Home Letters Changing Policy and Guyana’s ability to support Cuba
This letter seeks to highlight a particular observation of a small area of Cuba’s macroeconomic disposition. In recent years, private individuals were given the opportunity to pursue business endeavors in and out of the country. This new policy sought to provide a road map to economic freedom that was so desired. This was a great strategic decision by the Cuban leaders. It allowed for the opening and regularization of what could have been considered as a “shadow economy.” There is a need for a number of products in that country. While businesses there are thriving, it only allows for the conversion of local commodities into goods and services.
In recent years, there has been an increase in the number of Cubans visiting Guyana. This increase was driven by the new policy and the wonderful relationship between the two countries. In addition to this harmony, there was the decision of the U.S. to only issue visas to the citizens of that country through their Guyana consulate. As a result, this did not only foster the opportunity for business and trade but for the transition to the U.S.
This is a great opportunity for Guyana. It stands at the center of helping to develop fragmented industries in Cuba and a path to immigration.
Many Cubans from all walks of life are aware of this opportunity. The ‘bicitaxi’ rider, tour guide, hotel manager, restaurant host, and even the guy hustling cigars in the street. What does this mean for Guyana?
The opportunity for trade and business operations should also help to develop local businesses. New policies and standards must be developed. They should parallel those in Cuba and aim to develop local, nationally operated businesses. There is a very unique opportunity to increase the wealth of Guyanese and Cubans if a strategic economic ecosystem is developed. Guyana’s leaders must look at this as a very strategic national interest that not only focuses on currency exchange, tax, and visitor metrics but as a functional activity that has greater economic potential for Guyana. Our businesses must understand their interests and cater to operations that are profitable for all involved.
The top inputs into the ecosystem are those basic activities such as transportation, accommodation, food, and wholesale purchases. Guyana does not own the airline that manages the route nor the agencies that cater to its operations. Guyana does not control or limit purchases or regulate the activity. There is a free economy. However, the majority of purchases are at non-national businesses.
In Cuba, there is a policy that states that foreign businesses must enter into a 51/49% profit share. This clearly identifies that national interests are maintained in any business. While this may be considered differently based on opinion, it shows the interest the country has in developing their local economy. In contrast, businesses operate in Guyana without such conditions. Therefore, a foreign business in Guyana that supplies goods to Cubans is evading that situation yet benefiting from a scale economy in this new ecosystem.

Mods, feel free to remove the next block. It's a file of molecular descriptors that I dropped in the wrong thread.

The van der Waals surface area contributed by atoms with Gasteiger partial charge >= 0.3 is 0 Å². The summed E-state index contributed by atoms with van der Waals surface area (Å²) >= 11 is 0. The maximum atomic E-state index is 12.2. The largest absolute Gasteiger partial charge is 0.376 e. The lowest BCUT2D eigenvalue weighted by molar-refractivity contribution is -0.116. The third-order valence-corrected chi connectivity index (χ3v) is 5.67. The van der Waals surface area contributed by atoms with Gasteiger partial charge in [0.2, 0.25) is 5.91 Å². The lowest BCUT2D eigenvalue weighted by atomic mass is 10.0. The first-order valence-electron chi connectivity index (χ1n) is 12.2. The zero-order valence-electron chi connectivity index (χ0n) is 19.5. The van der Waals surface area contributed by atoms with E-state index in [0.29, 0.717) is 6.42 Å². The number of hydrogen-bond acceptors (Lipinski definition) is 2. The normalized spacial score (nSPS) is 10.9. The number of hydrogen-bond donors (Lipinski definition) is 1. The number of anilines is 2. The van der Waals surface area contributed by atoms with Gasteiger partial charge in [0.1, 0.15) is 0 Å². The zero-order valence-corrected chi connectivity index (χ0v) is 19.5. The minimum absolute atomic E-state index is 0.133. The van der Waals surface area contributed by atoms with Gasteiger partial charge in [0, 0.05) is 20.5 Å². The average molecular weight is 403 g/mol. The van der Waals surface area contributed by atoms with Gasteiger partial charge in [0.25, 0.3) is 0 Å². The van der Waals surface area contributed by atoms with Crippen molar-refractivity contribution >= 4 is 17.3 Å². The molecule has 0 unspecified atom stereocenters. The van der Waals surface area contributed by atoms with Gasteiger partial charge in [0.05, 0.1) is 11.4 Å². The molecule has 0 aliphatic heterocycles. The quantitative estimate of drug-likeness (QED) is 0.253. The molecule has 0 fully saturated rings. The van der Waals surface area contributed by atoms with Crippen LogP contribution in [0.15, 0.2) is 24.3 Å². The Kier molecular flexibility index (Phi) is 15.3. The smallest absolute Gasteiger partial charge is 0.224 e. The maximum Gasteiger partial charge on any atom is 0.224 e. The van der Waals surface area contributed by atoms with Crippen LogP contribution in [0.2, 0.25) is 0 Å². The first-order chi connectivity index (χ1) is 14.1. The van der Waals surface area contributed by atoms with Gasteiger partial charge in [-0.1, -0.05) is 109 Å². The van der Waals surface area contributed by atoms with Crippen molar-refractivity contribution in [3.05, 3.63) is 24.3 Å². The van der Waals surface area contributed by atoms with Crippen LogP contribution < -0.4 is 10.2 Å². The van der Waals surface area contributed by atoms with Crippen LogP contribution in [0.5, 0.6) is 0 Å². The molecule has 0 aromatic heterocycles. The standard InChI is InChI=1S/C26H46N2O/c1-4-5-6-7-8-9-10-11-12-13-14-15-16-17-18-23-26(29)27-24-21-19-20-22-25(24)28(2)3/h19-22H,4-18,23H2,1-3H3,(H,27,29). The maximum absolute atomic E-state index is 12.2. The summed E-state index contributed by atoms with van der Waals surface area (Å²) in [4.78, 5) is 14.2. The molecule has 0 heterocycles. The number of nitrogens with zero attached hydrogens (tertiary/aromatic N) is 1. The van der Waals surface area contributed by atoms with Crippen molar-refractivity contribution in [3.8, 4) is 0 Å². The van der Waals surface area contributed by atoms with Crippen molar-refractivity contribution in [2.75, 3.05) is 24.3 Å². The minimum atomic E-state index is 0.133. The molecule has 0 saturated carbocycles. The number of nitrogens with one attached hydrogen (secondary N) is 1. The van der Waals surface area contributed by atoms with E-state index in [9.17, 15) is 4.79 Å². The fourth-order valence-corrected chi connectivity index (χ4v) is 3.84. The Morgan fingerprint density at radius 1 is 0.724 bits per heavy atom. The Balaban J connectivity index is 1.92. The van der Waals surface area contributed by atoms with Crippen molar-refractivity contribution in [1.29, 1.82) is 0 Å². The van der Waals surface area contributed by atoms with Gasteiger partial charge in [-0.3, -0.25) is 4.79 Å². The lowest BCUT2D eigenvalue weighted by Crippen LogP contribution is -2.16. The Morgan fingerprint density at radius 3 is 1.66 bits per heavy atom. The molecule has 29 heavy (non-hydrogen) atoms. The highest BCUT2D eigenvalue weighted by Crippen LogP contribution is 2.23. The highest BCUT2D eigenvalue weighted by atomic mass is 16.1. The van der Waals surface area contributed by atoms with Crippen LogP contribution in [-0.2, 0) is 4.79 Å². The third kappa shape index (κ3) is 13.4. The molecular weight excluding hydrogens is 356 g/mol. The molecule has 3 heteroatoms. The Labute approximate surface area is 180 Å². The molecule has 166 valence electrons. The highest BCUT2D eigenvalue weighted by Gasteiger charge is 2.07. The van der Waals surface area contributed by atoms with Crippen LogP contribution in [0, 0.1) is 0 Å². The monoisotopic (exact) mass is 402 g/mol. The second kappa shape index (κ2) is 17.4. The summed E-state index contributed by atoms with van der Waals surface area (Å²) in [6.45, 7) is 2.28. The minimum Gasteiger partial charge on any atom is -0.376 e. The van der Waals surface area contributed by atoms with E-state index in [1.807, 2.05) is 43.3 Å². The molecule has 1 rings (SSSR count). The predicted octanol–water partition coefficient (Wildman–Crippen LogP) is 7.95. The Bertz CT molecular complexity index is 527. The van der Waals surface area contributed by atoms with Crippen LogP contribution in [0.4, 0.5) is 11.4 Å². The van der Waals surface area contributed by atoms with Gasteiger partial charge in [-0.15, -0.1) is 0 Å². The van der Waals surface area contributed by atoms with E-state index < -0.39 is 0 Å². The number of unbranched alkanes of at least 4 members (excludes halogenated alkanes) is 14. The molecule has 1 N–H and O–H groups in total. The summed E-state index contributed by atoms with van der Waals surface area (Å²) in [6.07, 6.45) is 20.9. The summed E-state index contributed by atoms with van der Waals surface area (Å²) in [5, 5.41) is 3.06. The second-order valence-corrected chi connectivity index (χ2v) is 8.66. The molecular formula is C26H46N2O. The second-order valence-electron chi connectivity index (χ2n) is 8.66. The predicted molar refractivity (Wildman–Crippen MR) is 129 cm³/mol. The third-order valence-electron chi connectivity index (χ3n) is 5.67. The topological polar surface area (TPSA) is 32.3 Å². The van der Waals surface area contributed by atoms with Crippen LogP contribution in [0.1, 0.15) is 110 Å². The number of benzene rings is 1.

What are the implications to Guyana? Top management in Guyana should perform a thorough analysis of this business environment. This analysis should not be limited to local activities but the entire supply chain that supports the trade agreement signed between CARICOM and Cuba. In doing so, they should look at cost structures and the profitability of conducting business with Cubans. They should focus on developing policies that not only benefit Guyana but that provide a better return on investment for those individual Cuban entrepreneurs.
The reason why this should be done is because their invested capital is much greater when considering the cost of travel, food, and accommodation. In Cuba, this cost is calculated as a fraction of the price of the product sold.
This is then transferred to the local Cuban customers who pay much more than us for a particular product. A classic example would be toothpaste. A tube of Colgate toothpaste cost US$ 1 in the Dollar Tree store in the U.S., about $395 in Guyana, and CUC$ 6 in Cuba, in a local individual shop. The Trade and Economic agreement falls short in defining this outcome to their local economy. Their citizens may not have the purchasing power to buy this product. This means that, contrary to the agreement, there is little or slow return on invested capital, little expansion on trade, and slow liberation, in in terms of economic and financial freedom of our Cuban family.
The analysis should also parallel one of the considerations of President Donald J. Trump’s four policy objectives for Cuba. In laying the groundwork for the empowerment of the Cuban people, Cuba’s strategic management has evidently created the atmosphere for the development of economic liberty. This is indicative by the new policy mentioned above, the fact that there is trade activities, and the continuous growth of Cuba’s presence in Guyana.
This means that Guyana, by proxy, is creating a favorable relationship between the U.S. and Cuba. However, while political liberty is for citizens in a nation state to decide, we can clearly observe that there is a greater potential for increased economic liberty on the island. Guyana must put resources into ensuring that a very granular economic framework is developed so that Cubans investing in shopping here have a greater return on investment and that the customers in that country can afford these products at favorable prices.
Similarly, Cuba has to ensure that taxation of these products offer both customer and investor satisfaction. In this year 60 of the Revolution, there has been great progress in advancing the macroeconomic disposition of the island. Currently, there is even greater possibility for obtaining individual financial freedom and the development of fragmented industries that may become consolidated overtime. VIVA!
Dustin E. Fraser